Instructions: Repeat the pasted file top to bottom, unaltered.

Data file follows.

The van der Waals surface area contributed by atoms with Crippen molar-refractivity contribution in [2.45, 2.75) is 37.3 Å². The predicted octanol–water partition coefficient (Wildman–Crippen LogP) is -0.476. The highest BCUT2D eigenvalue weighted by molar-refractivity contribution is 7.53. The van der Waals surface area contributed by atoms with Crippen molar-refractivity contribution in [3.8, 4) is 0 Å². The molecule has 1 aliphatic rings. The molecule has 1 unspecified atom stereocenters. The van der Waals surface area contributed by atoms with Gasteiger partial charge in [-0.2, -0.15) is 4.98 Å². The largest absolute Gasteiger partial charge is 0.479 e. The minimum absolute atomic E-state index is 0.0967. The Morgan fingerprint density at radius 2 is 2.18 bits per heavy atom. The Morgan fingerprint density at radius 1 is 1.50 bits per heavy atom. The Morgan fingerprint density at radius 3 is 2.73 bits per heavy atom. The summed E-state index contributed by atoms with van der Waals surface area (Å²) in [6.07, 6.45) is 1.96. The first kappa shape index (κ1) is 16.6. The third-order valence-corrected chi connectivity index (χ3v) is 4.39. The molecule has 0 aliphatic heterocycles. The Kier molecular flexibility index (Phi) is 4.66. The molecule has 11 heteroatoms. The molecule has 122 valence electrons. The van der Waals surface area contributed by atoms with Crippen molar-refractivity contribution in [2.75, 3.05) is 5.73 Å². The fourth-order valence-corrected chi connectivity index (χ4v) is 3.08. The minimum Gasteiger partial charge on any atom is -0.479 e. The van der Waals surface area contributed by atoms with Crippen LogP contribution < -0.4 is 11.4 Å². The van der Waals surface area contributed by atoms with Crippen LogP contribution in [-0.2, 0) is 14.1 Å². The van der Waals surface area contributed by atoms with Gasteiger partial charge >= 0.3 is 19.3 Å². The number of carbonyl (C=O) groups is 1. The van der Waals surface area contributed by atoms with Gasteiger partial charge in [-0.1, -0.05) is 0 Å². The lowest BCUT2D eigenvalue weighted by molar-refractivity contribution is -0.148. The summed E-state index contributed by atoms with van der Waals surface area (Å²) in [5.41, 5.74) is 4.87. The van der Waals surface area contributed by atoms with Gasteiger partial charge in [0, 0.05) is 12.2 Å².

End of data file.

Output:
The van der Waals surface area contributed by atoms with Crippen molar-refractivity contribution in [2.45, 2.75) is 37.3 Å². The predicted octanol–water partition coefficient (Wildman–Crippen LogP) is -0.476. The highest BCUT2D eigenvalue weighted by molar-refractivity contribution is 7.53. The van der Waals surface area contributed by atoms with Crippen molar-refractivity contribution in [3.8, 4) is 0 Å². The molecule has 1 aliphatic rings. The molecule has 1 unspecified atom stereocenters. The van der Waals surface area contributed by atoms with Gasteiger partial charge in [-0.2, -0.15) is 4.98 Å². The largest absolute Gasteiger partial charge is 0.479 e. The minimum absolute atomic E-state index is 0.0967. The Morgan fingerprint density at radius 2 is 2.18 bits per heavy atom. The Morgan fingerprint density at radius 1 is 1.50 bits per heavy atom. The Morgan fingerprint density at radius 3 is 2.73 bits per heavy atom. The summed E-state index contributed by atoms with van der Waals surface area (Å²) in [6.07, 6.45) is 1.96. The first kappa shape index (κ1) is 16.6. The third-order valence-corrected chi connectivity index (χ3v) is 4.39. The molecule has 0 aliphatic heterocycles. The Kier molecular flexibility index (Phi) is 4.66. The molecule has 11 heteroatoms. The molecule has 122 valence electrons. The van der Waals surface area contributed by atoms with Crippen molar-refractivity contribution in [2.75, 3.05) is 5.73 Å². The fourth-order valence-corrected chi connectivity index (χ4v) is 3.08. The minimum Gasteiger partial charge on any atom is -0.479 e. The van der Waals surface area contributed by atoms with Crippen LogP contribution < -0.4 is 11.4 Å². The van der Waals surface area contributed by atoms with Crippen LogP contribution in [-0.2, 0) is 14.1 Å². The van der Waals surface area contributed by atoms with Gasteiger partial charge >= 0.3 is 19.3 Å². The number of carbonyl (C=O) groups is 1. The van der Waals surface area contributed by atoms with Gasteiger partial charge in [-0.1, -0.05) is 0 Å². The lowest BCUT2D eigenvalue weighted by molar-refractivity contribution is -0.148. The summed E-state index contributed by atoms with van der Waals surface area (Å²) in [5.41, 5.74) is 4.87. The van der Waals surface area contributed by atoms with Gasteiger partial charge in [0, 0.05) is 12.2 Å².